BARRANQUILLA, Colombia (Reuters) - Colombian must invest more in education if there is to be peace, pop star Shakira said on Friday, during a visit to her home country to close her El Dorado tour and break ground at two schools to be built by her charitable foundation.
The singer attended two ceremonies in Cartagena and her hometown of Barranquilla at the sites of the future schools, signing her autograph in the cement cornerstones.
“When some children don’t receive the same education as those who live in better conditions we can’t talk about a country in peace, we can’t talk about a country with equality, because education is what equalizes us,” Shakira told journalists, urging the government to increase education spending and saying that support for education should not just come from celebrities.
The 41-year-old singer founded her Pies Descalzos charity in 1997, when she was just 18. It takes its name from her third album - her first international success - and translates to “bare feet.”
The foundation already has four schools in Cartagena, Barranquilla, Quibdo and Soacha.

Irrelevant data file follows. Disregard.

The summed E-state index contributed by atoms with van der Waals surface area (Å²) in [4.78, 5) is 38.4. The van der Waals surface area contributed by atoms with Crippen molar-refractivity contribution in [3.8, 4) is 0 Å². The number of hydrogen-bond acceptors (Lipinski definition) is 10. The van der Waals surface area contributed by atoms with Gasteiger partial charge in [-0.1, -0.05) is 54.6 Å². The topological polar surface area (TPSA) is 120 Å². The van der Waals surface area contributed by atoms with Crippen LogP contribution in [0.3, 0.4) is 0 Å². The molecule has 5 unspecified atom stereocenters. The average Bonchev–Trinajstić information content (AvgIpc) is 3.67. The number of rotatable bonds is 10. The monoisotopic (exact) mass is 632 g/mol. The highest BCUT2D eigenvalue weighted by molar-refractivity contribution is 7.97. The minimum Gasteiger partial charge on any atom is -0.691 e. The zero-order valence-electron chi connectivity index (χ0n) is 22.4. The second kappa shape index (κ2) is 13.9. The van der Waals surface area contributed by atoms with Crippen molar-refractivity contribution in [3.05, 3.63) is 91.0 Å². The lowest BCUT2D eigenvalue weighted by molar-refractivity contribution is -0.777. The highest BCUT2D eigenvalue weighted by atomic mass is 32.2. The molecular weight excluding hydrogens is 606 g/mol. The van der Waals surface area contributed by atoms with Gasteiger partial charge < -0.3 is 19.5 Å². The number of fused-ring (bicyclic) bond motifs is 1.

It will spent some $4.6 million on the new Cartagena school, in the Villa de Aranjuez neighbourhood, and another $4.3 million on the project in Barranquilla’s Nuevo Bosque, in company with several private donors.
The schools will serve areas with over-subscribed educational facilities, said the pop star, whose full name is Shakira Mebarak.
Colombia’s previous government signed a peace deal in 2016 with the Revolutionary Armed Forces of Colombia (FARC) rebels to end more than five decades of war. Another guerrilla group, the National Liberation Army (ELN) and myriad crime gangs remain active.
The new right-wing government of President Ivan Duque, who took office in August, has called off peace talks with the ELN until the group frees all its hostages.
Shakira’s 54-show El Dorado tour, which began in Hamburg in June, will come to an end on Saturday in Bogota, Colombia’s capital.
The tour had been set to begin in November last year, but was postponed to allow the singer to heal a hemorrhage on her right vocal cord.
The five-time Grammy Award winner, whose 2001 song “Whenever, Wherever” was a Spanish-to-English crossover hit, is one of Colombia’s biggest musical exports, alongside singers Juanes and Maluma.
Reporting by Steven Grattan; Aadditional reporting by Luis Jaime Acosta; Writing by Julia Symmes Cobb; Editing by Leslie Adler